China Ramps Up Culture Crackdown, Canceling Music and Comedy Shows

But the apparent fallout was not limited to comedy. Scheduled musical performances began disappearing, too, including a stop in southern China by a Shanghai rock band that includes foreign members, a Beijing folk music festival and several jazz performances, and a Canadian rapper’s show in the southern city of Changsha.

The frontman of a Buddhist-influenced Japanese chorus group, Kissaquo, said last Wednesday that his concert that night in the southern city of Guangzhou had been canceled. Hours later, the frontman, Kanho Yakushiji, said a performance in Hangzhou, in eastern China, had been canceled, too. And the next day, he announced that Beijing and Shanghai shows had also been called off.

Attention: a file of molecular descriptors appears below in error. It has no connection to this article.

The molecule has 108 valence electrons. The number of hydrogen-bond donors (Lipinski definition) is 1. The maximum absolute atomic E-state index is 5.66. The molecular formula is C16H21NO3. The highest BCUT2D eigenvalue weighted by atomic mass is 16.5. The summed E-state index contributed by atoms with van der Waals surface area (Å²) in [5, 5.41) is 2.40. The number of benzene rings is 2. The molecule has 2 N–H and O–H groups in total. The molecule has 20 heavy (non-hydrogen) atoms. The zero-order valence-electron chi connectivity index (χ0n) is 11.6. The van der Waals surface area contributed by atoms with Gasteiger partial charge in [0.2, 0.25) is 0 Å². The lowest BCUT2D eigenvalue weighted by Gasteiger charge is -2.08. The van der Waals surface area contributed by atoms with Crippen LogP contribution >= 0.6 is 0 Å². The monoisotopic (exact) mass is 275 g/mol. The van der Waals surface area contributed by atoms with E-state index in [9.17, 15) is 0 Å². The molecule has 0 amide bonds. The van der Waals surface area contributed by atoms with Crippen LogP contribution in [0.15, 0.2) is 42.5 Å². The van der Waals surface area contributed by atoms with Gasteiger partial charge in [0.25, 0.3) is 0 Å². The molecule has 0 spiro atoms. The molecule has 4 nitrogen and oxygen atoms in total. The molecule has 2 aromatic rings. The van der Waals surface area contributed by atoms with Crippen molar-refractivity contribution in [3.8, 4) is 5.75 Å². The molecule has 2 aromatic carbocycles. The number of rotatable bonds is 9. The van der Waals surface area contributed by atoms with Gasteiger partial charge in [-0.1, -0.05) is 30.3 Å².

“I was writing a set list, but I stopped in the middle,” Mr. Yakushiji, whose management company did not respond to a request for comment, wrote on his Facebook page. “I still don’t understand what the meaning of all this is. I have nothing but regrets.”

Organizers’ announcements for nearly all of the canceled events cited “force majeure,” a term that means circumstances beyond one’s control — and, in China, has often been used as shorthand for government pressure.

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